# “Interestingness” function for StackExchange questions

I am trying to put together a data-mining package for StackExchange sites and in particular, I am stuck in trying to determine the "most interesting" questions. I would like to use the question score, but remove the bias due to the number of views, but I don't know how to approach this rigorously.

In the ideal world, I could sort the questions by calculating $\frac{v}{n}$, where $v$ is the votes total and $n$ is the number of views. After all it would measure the percentage of people that upvote the question, minus the percentage of people that downvote the question.

Unfortunately, the voting pattern is much more complicated. Votes tend to "plateau" to a certain level and this has the effect of drastically underestimating wildly popular questions. In practice, a question with 1 view and 1 upvote would certainly score and be sorted higher than any other question with 10,000 views, but less than 10,000 votes.

I am currently using $\frac{v}{\log{n}+1}$ as an empirical formula, but I would like to be precise. How can I approach this problem with mathematical rigorousness?

In order to address some of the comments, I'll try to restate the problem in a better way:

Let's say I have a question with $v_0$ votes total and $n_0$ views. I would like to be able to estimate what votes total $v_1$ is most likely when the views reach $n_1$.

In this way I could simply choose a nominal value for $n_1$ and order all the question according to the expected $v_1$ total.

I've created two queries on the SO datadump to show better the effect I am talking about:

Average Views by Score

Result:

Average Score by Views (100-views buckets)

Result:

Results, not sure if straighter is better: ($\frac{v}{n}$ in blue, $\frac{v}{log{n}+1}$ in red)

-
This certainly is an interesting question, but I think you might be better off asking this on stats.SE. –  Theo Buehler May 3 '11 at 22:05
@Theo You may be right, actually. I'll flag for the mods to migrate if they think it's best. –  Sklivvz May 3 '11 at 22:08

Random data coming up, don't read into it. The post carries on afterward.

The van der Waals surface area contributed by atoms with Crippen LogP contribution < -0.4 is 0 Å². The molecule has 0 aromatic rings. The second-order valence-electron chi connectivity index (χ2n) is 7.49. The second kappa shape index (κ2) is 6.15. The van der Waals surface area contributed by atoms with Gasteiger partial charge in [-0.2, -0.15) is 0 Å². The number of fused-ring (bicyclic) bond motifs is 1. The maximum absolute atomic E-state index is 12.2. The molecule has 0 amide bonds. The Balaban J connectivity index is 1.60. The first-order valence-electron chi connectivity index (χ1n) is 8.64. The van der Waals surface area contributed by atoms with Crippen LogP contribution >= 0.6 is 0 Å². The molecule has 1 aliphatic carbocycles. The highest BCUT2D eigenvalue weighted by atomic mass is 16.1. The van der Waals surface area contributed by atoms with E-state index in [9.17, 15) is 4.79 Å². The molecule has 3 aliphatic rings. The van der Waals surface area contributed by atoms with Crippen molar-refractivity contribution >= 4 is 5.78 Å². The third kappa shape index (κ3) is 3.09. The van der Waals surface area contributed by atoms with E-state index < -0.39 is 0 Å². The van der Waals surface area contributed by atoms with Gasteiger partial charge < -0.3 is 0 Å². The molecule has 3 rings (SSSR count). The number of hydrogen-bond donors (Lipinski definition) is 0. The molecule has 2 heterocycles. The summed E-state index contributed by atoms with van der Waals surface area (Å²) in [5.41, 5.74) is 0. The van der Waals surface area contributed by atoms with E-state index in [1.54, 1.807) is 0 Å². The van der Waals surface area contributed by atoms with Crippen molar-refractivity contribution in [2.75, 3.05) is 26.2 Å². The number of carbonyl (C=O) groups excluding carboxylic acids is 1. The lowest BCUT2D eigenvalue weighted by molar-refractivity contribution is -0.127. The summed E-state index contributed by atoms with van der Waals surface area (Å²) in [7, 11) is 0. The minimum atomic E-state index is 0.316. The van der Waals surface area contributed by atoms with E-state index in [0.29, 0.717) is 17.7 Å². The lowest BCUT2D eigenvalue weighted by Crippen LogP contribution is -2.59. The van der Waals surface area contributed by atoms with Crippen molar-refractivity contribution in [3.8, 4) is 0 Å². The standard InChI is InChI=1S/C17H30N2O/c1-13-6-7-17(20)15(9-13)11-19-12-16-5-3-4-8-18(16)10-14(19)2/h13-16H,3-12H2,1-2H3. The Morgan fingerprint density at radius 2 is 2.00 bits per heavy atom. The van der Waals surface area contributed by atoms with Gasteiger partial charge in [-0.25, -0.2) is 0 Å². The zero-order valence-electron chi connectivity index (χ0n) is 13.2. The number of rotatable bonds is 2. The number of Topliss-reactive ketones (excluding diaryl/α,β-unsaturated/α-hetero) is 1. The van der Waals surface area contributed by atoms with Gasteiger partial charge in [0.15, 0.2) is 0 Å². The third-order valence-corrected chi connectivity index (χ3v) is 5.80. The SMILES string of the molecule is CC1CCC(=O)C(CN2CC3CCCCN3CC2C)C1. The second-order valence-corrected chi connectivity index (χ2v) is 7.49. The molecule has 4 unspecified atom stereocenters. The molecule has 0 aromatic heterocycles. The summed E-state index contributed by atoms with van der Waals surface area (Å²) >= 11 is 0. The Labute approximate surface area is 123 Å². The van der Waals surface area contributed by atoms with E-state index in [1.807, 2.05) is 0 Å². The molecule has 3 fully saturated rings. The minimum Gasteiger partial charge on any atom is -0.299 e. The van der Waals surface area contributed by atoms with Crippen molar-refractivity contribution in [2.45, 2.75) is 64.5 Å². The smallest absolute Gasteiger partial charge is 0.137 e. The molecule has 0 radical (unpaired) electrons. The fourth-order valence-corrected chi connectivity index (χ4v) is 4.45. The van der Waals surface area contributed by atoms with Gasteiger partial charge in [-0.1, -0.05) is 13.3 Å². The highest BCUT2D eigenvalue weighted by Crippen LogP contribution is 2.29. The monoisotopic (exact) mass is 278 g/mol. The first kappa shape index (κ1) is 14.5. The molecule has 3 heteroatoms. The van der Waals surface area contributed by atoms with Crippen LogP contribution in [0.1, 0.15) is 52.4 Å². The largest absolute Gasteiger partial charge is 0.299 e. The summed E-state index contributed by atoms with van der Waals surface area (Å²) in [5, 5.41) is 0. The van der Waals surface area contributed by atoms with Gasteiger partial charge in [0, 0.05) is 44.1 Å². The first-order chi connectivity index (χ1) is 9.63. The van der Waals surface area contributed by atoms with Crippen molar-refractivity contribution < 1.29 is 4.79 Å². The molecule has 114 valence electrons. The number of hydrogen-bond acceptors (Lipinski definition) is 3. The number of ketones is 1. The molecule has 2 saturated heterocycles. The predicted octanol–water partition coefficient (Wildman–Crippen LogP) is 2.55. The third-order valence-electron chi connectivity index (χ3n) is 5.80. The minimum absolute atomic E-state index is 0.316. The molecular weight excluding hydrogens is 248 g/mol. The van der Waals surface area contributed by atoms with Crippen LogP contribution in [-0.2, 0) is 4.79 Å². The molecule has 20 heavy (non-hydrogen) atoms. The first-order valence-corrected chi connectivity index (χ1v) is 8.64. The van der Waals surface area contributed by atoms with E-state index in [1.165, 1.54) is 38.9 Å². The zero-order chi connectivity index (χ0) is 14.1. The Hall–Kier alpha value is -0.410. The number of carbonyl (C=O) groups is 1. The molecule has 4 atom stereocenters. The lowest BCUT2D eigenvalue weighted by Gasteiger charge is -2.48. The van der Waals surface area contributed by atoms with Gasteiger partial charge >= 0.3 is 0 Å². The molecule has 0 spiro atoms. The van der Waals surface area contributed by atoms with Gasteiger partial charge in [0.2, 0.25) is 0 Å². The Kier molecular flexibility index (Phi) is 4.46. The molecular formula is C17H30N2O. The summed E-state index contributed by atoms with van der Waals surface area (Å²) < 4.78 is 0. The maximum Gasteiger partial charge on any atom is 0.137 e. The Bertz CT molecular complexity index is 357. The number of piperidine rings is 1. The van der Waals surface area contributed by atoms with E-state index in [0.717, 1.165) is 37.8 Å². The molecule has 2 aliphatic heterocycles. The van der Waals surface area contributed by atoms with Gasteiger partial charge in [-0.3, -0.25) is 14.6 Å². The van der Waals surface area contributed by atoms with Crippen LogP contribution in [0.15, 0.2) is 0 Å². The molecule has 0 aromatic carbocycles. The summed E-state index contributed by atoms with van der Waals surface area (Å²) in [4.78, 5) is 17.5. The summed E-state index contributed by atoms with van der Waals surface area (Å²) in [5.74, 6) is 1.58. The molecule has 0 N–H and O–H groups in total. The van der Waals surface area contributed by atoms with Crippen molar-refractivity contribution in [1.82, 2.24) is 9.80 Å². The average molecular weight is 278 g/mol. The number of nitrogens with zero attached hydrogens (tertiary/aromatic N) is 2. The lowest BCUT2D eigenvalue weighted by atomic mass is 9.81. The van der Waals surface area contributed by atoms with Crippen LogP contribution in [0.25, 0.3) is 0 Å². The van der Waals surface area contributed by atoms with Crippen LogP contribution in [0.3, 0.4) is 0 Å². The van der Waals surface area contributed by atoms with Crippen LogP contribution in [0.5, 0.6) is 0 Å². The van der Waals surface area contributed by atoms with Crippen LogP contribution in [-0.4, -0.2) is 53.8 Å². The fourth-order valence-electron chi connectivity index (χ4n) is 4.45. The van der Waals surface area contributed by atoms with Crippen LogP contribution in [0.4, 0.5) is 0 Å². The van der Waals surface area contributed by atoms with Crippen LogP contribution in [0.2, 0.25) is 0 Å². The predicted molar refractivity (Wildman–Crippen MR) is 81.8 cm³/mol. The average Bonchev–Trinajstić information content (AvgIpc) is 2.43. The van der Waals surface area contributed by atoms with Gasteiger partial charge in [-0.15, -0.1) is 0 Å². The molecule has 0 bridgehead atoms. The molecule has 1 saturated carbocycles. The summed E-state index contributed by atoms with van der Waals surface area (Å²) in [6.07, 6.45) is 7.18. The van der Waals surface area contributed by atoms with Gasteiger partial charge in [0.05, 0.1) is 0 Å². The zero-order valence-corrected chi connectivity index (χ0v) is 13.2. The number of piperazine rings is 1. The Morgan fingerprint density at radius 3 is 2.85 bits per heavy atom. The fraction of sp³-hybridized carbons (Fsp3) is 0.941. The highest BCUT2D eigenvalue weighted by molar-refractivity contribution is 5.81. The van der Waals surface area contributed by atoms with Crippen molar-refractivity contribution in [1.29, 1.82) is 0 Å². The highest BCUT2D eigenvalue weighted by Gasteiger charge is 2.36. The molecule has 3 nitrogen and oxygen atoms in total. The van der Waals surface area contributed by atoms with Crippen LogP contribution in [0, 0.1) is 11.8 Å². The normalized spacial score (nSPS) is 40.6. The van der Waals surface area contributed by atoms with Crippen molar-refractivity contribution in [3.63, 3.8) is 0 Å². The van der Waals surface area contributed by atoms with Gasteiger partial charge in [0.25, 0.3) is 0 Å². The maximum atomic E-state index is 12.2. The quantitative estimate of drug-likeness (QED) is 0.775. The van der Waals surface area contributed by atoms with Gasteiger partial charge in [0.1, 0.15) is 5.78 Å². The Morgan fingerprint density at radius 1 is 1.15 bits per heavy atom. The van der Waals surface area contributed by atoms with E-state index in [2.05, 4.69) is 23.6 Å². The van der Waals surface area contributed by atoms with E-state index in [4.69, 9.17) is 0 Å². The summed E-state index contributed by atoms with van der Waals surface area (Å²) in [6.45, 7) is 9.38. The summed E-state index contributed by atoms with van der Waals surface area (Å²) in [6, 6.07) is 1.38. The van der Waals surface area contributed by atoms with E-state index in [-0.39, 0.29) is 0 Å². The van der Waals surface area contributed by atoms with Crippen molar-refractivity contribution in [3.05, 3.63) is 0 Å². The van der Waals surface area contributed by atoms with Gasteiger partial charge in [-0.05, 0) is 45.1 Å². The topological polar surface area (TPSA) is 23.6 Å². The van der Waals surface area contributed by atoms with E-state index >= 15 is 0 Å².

Why would views not contribute to interesting-ness? (but worse, why would they contribute negatively?) More interesting things tend to be viewed more often... The fundamental problem here is what does interesting even mean? Does it means questions of general interest or questions that are of interest to a more specific higher level audience? For someone to answer this question with "mathematical rigourousness", it needs to be posed rigorously first. –  Eric Naslund May 3 '11 at 22:11
Views bias the questions because one question might, say, be link by a good site and receive tons of views--if you look at the top rated questions they are all high view questions; by interesting I mean the questions that have more value as perceived by the users of the site. In any case, the question still stands: what is the correct way of combining views and votes to get the best predictor of quality? –  Sklivvz May 3 '11 at 22:14
The math people asked good questions. This question's logic seems circular: it appears to ask us for a formula to measure the "quality" of an SE question but it doesn't stipulate what "quality" means except to give non-operational synonyms like "value as perceived by the users of the site." You can't get something for nothing! –  whuber May 3 '11 at 22:29

## migrated from math.stackexchange.comMay 3 '11 at 22:15

This question came from our site for people studying math at any level and professionals in related fields.

One might define an interesting question as one that has received comparatively many votes given the number of views. To this end, you can create a baseline curve that reflects the expected number of votes given the views. Curves that attracted a lot more votes than the baseline were considered particularly interesting.

To construct the baseline, you may want to calculate the median number of votes per 100-view bin. In addition, you could calculate the median absolute deviation (MAD) as a robust measure for the standard deviation per bin. Then, "interestingness" can be calculated as

interestingness(votes,views) = (votes-baselineVotes(views))/baselineMAD(views)

-